Life HackMotoring

Knowing what determines your used car’s resale value

Many car buyers today among other things place weighty consideration on a car’s resale value. There are many factors that can impact a car’s resale value and these range from the inevitable effect of series of number plate to something as simple as the car colour. 

Brand perception
Used car buyers want a winner and are more likely to offer you a better price for a more prestigious brand or one that has a reputation for quality and reliability than a little-known or less popular brand.

For instance, there are brands in Zimbabwe that might not get you much when you try to sell simply because of the market perception. 

In Zimbabwe, no other SUV beats the Honda CRV and Toyota Rav4 in popularity. All car buyers and sellers know this. If the used car supply of this car is tight, you will likely get a better price from a potential buyer.

On the other hand, if the car you are selling was never a big seller, the price you will fetch will probably be less than you would like. Some cars have gained cult status that whatever model year shall have a premium ask. 

If your car is 10 -15 years old and has less than 70,000 kilometres on it, the price a buyer will be willing to pay is likely to be higher than if it has 130,000 or more kilometres on the odometer, all things considered.

In fact, mileage is such an important factor on the used car market that unscrupulous sellers have gone all out and done mileage rollbacks to improve the resale value of the car. 

The number plate series 
This is a vague but trusted Zimbabwean resale value determinant. The plate series on your car shall determine the resale value with the underlying fact that an old series number plate say AAB has spent more years in Zimbabwe than a AFF. 

Rightly so, a car spending more years in Zimbabwe for all intents and purposes means more suspension agitation, exposure to bad fuel, exposure to counterfeit and poor quality replacement parts, driver abuse etc.

While there are exceptions to this rule where older series cars are well cared for, the general car owner behaviour says otherwise and the garage statistics support this. The older your plate series gets, the lower your resale value.

Leather and dark interiors always add value to a used car. In general, when it comes to car interiors, leather is considered more luxurious and stylish than cloth. In some ways, leather car seats become a status symbol.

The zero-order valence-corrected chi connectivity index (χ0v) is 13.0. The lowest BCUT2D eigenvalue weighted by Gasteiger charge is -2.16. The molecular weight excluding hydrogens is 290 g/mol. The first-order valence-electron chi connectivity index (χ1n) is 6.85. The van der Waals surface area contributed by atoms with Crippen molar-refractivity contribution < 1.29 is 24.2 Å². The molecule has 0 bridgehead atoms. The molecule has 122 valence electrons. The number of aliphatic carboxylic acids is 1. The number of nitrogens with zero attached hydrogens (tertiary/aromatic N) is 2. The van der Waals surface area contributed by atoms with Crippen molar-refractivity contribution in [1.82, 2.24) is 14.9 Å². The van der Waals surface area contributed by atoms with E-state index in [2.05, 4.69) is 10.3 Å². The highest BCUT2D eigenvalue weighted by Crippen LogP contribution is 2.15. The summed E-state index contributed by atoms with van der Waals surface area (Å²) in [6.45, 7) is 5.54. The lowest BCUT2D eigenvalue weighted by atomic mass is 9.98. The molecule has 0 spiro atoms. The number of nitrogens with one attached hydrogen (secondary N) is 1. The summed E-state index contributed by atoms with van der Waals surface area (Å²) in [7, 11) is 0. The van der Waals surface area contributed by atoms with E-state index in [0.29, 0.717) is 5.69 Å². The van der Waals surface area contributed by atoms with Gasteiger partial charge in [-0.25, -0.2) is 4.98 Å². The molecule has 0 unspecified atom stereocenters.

On the other hand, some cloth car seats look drab and plain, lacking the aesthetic appeal of sleek leather. When it comes to maintenance, cleaning leather seats is quite easy. They are also thick enough to keep the spillage from staining.

Supply and demand
These simple principles still apply. No matter how well you have maintained your car, if there is an excess of them for sale, you are not likely to get a lot of cash for it.

Granted, you will get more for it than a comparable car not kept up as well, but supply and demand always plays into how much your car is actually worth at the time you want to sell it.

Buyers of used cars generally want cars in colours that reflect their popularity in the market. These include white, black and silver. If your car is an unusual or garish colour, buyers are less likely to be interested, or will offer a price that is lower than you want. 

While subjective in the used car market, depreciation is hardest on brand new cars. Luxury brands are known for depreciating at a higher rate because they are often leased by the first owners largely in developed markets. 

While some luxury models tend to quickly lose a lot of their value, they still do not drop in price enough to attract used car buyers who may be reluctant to pay the premium for high-end trims and technological features.

When walking around town or in a shopping mall, people are often drawn towards nice, clean visual displays of products or stores. The same can be said for cars. Your car is more appealing to buyers if its overall exterior and interior appearance are well maintained.

On the other hand, “if the car appears to be dinged up, rusty, scratched, worn out and rough, it will suffer from a poor resale value. Chips or cracks in the window, non-functioning features, and a bad smell can also have a negative impact on your selling price.

While not a huge deal breaker, some discerning buyers look for specific car options and whether or not they are in working order. Things like a sunroof, turbo (or no turbo as they do not want the extra work of turbo engine maintenance), audio system, heated seats, rims and type of tyres, low or high profile.

Selling a used car means offering potential buyers what they want to own.

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